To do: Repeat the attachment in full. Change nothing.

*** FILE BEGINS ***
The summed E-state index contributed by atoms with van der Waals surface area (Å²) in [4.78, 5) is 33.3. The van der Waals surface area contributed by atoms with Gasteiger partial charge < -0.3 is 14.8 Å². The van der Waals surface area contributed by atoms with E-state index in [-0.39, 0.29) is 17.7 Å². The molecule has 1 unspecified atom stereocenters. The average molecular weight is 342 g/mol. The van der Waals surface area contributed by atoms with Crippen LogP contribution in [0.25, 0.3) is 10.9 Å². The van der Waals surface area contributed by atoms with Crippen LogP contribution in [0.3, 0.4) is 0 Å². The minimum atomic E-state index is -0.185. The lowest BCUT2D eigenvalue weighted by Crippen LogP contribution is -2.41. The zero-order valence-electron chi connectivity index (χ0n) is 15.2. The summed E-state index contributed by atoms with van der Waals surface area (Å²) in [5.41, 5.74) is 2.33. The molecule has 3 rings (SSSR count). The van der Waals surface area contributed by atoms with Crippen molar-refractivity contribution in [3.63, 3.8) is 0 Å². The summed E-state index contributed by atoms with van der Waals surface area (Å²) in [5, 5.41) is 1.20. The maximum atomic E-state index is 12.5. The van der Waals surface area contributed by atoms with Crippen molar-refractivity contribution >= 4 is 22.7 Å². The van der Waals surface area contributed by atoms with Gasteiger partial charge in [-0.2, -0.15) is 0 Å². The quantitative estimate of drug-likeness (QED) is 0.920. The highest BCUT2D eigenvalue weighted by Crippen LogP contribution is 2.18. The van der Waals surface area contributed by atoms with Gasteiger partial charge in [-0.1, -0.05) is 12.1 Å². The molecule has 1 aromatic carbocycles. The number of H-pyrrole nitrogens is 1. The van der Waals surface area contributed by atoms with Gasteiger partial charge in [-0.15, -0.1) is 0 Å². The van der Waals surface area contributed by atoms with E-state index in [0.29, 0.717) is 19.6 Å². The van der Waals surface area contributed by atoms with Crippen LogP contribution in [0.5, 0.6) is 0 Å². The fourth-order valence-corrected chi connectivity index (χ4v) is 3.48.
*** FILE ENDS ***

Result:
The summed E-state index contributed by atoms with van der Waals surface area (Å²) in [4.78, 5) is 33.3. The van der Waals surface area contributed by atoms with Gasteiger partial charge < -0.3 is 14.8 Å². The van der Waals surface area contributed by atoms with E-state index in [-0.39, 0.29) is 17.7 Å². The molecule has 1 unspecified atom stereocenters. The average molecular weight is 342 g/mol. The van der Waals surface area contributed by atoms with Crippen LogP contribution in [0.25, 0.3) is 10.9 Å². The van der Waals surface area contributed by atoms with Crippen LogP contribution in [0.3, 0.4) is 0 Å². The minimum atomic E-state index is -0.185. The lowest BCUT2D eigenvalue weighted by Crippen LogP contribution is -2.41. The zero-order valence-electron chi connectivity index (χ0n) is 15.2. The summed E-state index contributed by atoms with van der Waals surface area (Å²) in [5.41, 5.74) is 2.33. The molecule has 3 rings (SSSR count). The van der Waals surface area contributed by atoms with Crippen molar-refractivity contribution in [3.63, 3.8) is 0 Å². The summed E-state index contributed by atoms with van der Waals surface area (Å²) in [5, 5.41) is 1.20. The maximum atomic E-state index is 12.5. The van der Waals surface area contributed by atoms with Crippen molar-refractivity contribution >= 4 is 22.7 Å². The van der Waals surface area contributed by atoms with Gasteiger partial charge in [-0.2, -0.15) is 0 Å². The quantitative estimate of drug-likeness (QED) is 0.920. The highest BCUT2D eigenvalue weighted by Crippen LogP contribution is 2.18. The van der Waals surface area contributed by atoms with Gasteiger partial charge in [-0.1, -0.05) is 12.1 Å². The molecule has 1 aromatic carbocycles. The number of H-pyrrole nitrogens is 1. The van der Waals surface area contributed by atoms with Gasteiger partial charge in [-0.15, -0.1) is 0 Å². The van der Waals surface area contributed by atoms with E-state index in [0.29, 0.717) is 19.6 Å². The van der Waals surface area contributed by atoms with Crippen LogP contribution in [0.5, 0.6) is 0 Å². The fourth-order valence-corrected chi connectivity index (χ4v) is 3.48.